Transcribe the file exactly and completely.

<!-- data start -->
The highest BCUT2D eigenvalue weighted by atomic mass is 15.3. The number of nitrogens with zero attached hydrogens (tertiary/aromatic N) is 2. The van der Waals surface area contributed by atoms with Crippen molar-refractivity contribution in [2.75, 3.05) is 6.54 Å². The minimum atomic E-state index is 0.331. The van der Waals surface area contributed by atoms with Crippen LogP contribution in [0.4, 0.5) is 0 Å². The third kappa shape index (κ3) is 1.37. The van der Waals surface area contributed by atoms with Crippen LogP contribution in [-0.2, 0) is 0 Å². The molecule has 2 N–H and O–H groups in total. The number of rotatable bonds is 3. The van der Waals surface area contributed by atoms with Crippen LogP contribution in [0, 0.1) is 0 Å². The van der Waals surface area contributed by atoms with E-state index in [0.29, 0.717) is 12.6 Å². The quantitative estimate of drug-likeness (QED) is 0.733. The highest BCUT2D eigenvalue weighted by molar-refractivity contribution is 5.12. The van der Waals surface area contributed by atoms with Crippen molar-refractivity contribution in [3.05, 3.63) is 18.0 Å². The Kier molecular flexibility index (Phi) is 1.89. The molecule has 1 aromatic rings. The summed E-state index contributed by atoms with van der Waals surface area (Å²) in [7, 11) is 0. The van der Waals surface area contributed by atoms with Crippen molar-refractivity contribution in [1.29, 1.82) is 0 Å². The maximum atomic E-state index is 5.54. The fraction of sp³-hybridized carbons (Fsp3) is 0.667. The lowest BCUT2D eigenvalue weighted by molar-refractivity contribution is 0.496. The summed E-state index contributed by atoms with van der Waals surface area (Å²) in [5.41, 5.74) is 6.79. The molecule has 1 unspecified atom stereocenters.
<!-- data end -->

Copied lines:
The highest BCUT2D eigenvalue weighted by atomic mass is 15.3. The number of nitrogens with zero attached hydrogens (tertiary/aromatic N) is 2. The van der Waals surface area contributed by atoms with Crippen molar-refractivity contribution in [2.75, 3.05) is 6.54 Å². The minimum atomic E-state index is 0.331. The van der Waals surface area contributed by atoms with Crippen LogP contribution in [0.4, 0.5) is 0 Å². The third kappa shape index (κ3) is 1.37. The van der Waals surface area contributed by atoms with Crippen LogP contribution in [-0.2, 0) is 0 Å². The molecule has 2 N–H and O–H groups in total. The number of rotatable bonds is 3. The van der Waals surface area contributed by atoms with Crippen LogP contribution in [0, 0.1) is 0 Å². The van der Waals surface area contributed by atoms with E-state index in [0.29, 0.717) is 12.6 Å². The quantitative estimate of drug-likeness (QED) is 0.733. The highest BCUT2D eigenvalue weighted by molar-refractivity contribution is 5.12. The van der Waals surface area contributed by atoms with Crippen molar-refractivity contribution in [3.05, 3.63) is 18.0 Å². The Kier molecular flexibility index (Phi) is 1.89. The molecule has 1 aromatic rings. The summed E-state index contributed by atoms with van der Waals surface area (Å²) in [7, 11) is 0. The van der Waals surface area contributed by atoms with Crippen molar-refractivity contribution in [1.29, 1.82) is 0 Å². The maximum atomic E-state index is 5.54. The fraction of sp³-hybridized carbons (Fsp3) is 0.667. The lowest BCUT2D eigenvalue weighted by molar-refractivity contribution is 0.496. The summed E-state index contributed by atoms with van der Waals surface area (Å²) in [5.41, 5.74) is 6.79. The molecule has 1 unspecified atom stereocenters.